Monday, August 15, 2011

the church lady

Sunday is church day.

And that presents a dilemma for me.

Unlike San Miguel (and even Melaque), Pátzcuaro does not have an English-speaking church.  But it is filled with the Spanish-speaking variety.  Some quite grand.

And, even though I am not a Spanish speaker, I long ago learned to experience my faith even when not completely understanding (or agreeing with) English words that surrounded me.  Why not take the same tack with Spanish?

So, I did.

I knew something different was happening in the morning.  The usual bells calling people to worship are almost always just a few clangs.  Not this morning.  The bells rang and rang -- in an unusual order.  And, of course, there were the dynamite-loud sky rockets.  Something was up.

When I got to the Basilica, it was decked out in Mobil red and white grand opening pennants.  I learned long ago that little flags outside usually mean grand decorations inside. 

And I was correct.  The Basilica looked like a Hapsburg coronation was about to occur.

This was a big Sunday on the liturgical calendar.  Assumption Sunday.  Not Jesus’ assumption, mind you.  This was Mary’s non-scriptural assumption.

In my tradition, this day simply does not exist.  But for the Roman religion, and especially its Mexican variant, it is a whale of a day.  And the Basilica is a Mary church.

The nave was packed with worshipers.  It was not just standing room only.  It was elbow-for-space full.  I could not get a good view, but it appeared there was an effigy of Mary laid out in front of the altar with candles at each corner of her bier.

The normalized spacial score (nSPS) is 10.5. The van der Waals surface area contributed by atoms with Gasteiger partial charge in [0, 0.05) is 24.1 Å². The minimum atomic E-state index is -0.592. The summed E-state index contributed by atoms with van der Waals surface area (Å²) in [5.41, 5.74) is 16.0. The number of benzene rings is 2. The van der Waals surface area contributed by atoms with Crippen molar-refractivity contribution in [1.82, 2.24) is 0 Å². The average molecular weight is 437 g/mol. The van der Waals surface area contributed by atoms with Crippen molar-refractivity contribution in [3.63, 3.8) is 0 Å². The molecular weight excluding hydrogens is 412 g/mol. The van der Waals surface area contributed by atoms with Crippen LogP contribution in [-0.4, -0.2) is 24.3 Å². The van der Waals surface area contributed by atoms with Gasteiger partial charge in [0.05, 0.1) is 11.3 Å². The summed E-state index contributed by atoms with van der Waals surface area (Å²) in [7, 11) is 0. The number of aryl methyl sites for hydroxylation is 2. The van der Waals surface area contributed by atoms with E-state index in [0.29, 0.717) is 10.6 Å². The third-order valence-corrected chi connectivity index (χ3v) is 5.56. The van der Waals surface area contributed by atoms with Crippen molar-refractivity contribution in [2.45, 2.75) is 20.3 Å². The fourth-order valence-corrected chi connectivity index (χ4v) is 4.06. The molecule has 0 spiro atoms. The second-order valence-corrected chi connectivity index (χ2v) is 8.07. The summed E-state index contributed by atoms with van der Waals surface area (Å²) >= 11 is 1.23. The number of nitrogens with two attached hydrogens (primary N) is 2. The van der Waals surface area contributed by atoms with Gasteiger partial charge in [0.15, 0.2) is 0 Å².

Being such a special Sunday, it was a great setting to celebrate first communion.  The long line of young girls and boys dressed in white looked eerily like a Moonie wedding in West Virginia.

But the children could not have been more proud to go through a ceremony that would recognize them as communicants in their church community.  For their parents and relatives, it may as well have been a wedding.

And, I suppose, in a theological sense, it was.

They made me feel proud.  Even when I had to wonder who was the watcher and who was the person being watched?


Nita said...

I think I have learned more about Mexico and some of the rituals than when I had things explained at other times. You are a walking, talking, geography, English, and history teacher all rolled into one.

Krispykey said...

This church was built on the ruins (that is, destroyed by the Spanish) of a temple to the moon goddess.  The statue of Mary has a moon symbol.  I attended 7 a.m. Mass here when I visited Patz. a few years ago....very moving experience.

Thank you for your blog commentaries, quite wonderful.

Joannavdg said...

Oh Norm, what a lovely post... I wish you were here in Rome with Jorge and I and could help me sort out all the bubbling that's going on in my "recovering Catholic" soul.

Steve Cotton said...

Glad to keep those little gray cells working.

Steve Cotton said...

That is one reason the church was not built on the main plaza -- as is the usual case in Mexican towns. Don Vasco wanted to be certain that the temple was destroyed and replaced with a church. As is so often the case, the worship continued in a different form.

Steve Cotton said...

Thanks. In this postmodern world, God touches our souls in many ways -- even in those ways we find rather restrictive.